In disciplines with stronger communal endeavors as science, says Dede, “education is more than knowledge.” It is about “abilities like leadership and collaboration and traits like tenacity”, which are best learned face to face. David Krakauer, a biologist who directs the Institute for Discovery at the University of Wisconsin–Madison, makes the same point when he agrees that very large lecture halls can be replaced by lectures watched on iPads. At the same time, he points out, “there is no substitute for a conversation.”
Ultimate goal of a college degree is to educate graduates to achieve success in the workplace, further education, and other areas of adult responsibility and life, e.g., civic engagement and personal fulfillment, health, and relationships. And it takes the cultivation of both cognitive and noncognitive skills to learn on the job or transfer what we learn across jobs.
 Waldrop, M. Mitchell 2013. Massive Open Online Courses, aka MOOCs, Transform Higher Education and Science. Scientific American (March 13, 2013). Available at http://www.scientificamerican.com/article.cfm?id=massive-open-online-courses-transform-higher-education-and-science.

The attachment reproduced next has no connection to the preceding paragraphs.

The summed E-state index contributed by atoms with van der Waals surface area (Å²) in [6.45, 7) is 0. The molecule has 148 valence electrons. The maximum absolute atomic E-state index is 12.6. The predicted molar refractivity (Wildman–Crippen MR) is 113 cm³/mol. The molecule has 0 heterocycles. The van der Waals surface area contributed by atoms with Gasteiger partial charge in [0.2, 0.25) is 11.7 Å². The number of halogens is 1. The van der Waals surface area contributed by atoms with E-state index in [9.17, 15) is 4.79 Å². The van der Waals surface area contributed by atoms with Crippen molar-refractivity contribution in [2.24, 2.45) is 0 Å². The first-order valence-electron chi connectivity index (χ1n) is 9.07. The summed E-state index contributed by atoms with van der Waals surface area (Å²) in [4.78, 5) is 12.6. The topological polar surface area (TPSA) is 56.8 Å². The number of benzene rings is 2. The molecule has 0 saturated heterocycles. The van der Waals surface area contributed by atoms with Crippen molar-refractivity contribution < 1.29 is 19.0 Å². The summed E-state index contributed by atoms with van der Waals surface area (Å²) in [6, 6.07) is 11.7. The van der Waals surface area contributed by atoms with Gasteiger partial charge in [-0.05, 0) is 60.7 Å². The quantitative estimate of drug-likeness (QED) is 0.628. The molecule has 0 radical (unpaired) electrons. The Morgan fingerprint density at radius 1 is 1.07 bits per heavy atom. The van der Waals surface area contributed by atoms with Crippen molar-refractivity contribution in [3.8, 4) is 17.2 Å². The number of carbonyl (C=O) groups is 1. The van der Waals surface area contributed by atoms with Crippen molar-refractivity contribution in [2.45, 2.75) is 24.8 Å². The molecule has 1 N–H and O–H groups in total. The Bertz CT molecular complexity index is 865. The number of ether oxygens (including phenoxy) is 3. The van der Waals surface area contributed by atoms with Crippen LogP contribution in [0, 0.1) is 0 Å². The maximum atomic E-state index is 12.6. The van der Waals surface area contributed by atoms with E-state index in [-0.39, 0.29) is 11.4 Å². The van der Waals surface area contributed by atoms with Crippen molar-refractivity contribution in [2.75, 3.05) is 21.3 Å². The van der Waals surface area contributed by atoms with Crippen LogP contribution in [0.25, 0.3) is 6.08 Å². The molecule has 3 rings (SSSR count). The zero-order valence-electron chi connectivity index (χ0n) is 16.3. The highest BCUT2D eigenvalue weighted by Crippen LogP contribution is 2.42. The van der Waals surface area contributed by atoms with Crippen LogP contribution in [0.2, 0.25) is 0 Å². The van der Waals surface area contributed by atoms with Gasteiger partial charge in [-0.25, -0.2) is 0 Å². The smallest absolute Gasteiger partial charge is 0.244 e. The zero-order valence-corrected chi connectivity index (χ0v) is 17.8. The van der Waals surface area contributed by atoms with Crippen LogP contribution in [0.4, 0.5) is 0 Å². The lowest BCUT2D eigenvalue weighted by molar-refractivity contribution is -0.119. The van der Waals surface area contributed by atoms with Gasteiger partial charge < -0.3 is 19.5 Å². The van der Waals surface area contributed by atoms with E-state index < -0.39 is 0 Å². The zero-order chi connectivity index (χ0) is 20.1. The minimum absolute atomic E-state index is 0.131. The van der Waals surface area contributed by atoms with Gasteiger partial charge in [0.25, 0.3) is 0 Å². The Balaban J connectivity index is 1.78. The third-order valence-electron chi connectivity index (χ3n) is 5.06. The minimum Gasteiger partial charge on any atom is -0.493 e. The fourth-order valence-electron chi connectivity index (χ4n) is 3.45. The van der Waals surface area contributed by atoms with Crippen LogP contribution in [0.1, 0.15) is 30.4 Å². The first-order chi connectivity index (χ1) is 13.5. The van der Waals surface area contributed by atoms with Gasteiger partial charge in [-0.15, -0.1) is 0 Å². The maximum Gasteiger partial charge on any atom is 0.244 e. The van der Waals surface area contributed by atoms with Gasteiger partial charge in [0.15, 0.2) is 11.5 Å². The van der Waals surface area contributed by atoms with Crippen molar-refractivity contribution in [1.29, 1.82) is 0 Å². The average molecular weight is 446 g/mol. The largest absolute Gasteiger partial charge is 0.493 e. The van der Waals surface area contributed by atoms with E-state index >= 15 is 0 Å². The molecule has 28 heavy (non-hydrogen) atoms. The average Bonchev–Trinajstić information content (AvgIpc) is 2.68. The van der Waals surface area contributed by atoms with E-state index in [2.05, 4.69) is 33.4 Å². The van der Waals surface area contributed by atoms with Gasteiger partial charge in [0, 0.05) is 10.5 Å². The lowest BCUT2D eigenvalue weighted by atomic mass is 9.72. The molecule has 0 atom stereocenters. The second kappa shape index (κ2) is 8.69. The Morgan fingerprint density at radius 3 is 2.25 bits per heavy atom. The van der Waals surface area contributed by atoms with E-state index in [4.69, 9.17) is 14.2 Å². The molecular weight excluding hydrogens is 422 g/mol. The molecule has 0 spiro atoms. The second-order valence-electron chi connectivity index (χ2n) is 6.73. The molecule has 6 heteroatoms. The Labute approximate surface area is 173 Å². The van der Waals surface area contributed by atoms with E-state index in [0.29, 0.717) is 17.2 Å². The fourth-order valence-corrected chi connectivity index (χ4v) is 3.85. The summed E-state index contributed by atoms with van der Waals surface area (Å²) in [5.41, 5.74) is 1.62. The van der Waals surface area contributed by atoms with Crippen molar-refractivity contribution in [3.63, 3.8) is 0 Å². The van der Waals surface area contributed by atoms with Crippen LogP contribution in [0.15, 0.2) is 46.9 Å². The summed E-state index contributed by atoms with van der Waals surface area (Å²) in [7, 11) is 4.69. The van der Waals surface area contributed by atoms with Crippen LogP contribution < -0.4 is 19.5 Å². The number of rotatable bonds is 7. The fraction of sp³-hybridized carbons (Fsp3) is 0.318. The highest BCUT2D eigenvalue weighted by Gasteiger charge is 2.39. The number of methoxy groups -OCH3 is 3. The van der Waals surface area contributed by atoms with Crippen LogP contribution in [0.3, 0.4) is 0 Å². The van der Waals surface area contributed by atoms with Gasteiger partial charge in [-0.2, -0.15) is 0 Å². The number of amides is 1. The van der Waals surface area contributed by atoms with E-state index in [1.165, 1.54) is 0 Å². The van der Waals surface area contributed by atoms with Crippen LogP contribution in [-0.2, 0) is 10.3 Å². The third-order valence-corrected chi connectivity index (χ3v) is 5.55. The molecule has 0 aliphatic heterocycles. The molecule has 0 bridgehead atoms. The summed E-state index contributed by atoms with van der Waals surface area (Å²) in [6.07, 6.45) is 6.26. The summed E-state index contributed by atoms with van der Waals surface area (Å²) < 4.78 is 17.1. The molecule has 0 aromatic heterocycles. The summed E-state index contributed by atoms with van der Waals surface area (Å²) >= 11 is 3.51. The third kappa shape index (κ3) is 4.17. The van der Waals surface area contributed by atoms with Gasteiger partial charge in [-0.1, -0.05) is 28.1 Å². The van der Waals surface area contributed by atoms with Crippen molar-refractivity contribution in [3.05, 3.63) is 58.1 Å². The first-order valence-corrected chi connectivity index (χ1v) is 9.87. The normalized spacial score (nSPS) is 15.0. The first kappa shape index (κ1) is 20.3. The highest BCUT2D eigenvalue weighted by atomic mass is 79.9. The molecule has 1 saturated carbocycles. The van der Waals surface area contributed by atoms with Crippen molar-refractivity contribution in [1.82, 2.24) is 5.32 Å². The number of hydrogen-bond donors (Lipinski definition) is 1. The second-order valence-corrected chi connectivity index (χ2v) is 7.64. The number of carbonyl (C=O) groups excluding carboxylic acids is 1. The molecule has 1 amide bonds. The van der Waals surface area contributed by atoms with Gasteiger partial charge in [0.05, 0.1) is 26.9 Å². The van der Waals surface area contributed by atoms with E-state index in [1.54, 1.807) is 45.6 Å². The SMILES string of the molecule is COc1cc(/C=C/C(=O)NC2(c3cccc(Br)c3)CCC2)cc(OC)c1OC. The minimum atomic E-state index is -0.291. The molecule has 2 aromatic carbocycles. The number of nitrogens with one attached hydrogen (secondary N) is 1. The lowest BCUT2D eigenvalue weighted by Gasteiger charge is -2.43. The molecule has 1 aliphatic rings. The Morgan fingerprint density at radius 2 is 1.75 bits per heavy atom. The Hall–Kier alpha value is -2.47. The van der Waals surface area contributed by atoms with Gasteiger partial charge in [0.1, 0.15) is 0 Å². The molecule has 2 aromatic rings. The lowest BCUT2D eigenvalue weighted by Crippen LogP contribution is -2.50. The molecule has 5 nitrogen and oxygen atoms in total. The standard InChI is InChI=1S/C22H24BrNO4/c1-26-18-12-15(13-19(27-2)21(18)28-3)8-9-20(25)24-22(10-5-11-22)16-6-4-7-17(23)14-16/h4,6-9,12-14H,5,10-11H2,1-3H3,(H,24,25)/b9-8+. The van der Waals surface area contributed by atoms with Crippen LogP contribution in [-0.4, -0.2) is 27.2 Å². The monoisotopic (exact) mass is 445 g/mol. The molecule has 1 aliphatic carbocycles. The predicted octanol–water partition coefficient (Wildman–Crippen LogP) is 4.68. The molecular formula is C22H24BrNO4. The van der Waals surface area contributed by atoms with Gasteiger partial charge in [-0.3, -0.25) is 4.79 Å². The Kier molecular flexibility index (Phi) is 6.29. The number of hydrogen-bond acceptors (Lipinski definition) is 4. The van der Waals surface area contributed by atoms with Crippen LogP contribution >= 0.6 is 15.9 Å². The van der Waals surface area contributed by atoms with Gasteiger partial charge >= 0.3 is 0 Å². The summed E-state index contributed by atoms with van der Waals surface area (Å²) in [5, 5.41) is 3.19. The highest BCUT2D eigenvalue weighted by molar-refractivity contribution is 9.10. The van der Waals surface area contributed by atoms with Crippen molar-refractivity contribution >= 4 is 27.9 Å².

Friedman, Thomas L. 2013. The Professor’s Big Stage. New York Times, March 5, 2013. Available at http://www.nytimes.com/2013/03/06/opinion/friedman-the-professors-big-stage.html?ref=thomaslfriedman&_r=1&.
 Guzdial, Mark. 2013. Research Questions About MOOCs. Communications of the ACM, Blog@CACM (February 20, 3013). Available at http://cacm.acm.org/blogs/blog-cacm/161153-research-questions-about-moocs/fulltext.
 National Research Council. 2013. Education for Life and Work: Developing Transferable Knowledge and Skills in the 21st Century. Committee on Defining Deeper Learning and 21st Century Skills. Pellegrino, J.W. and Hilton, M.L. (Eds.). Board on Washington, DC: The National Academies Press.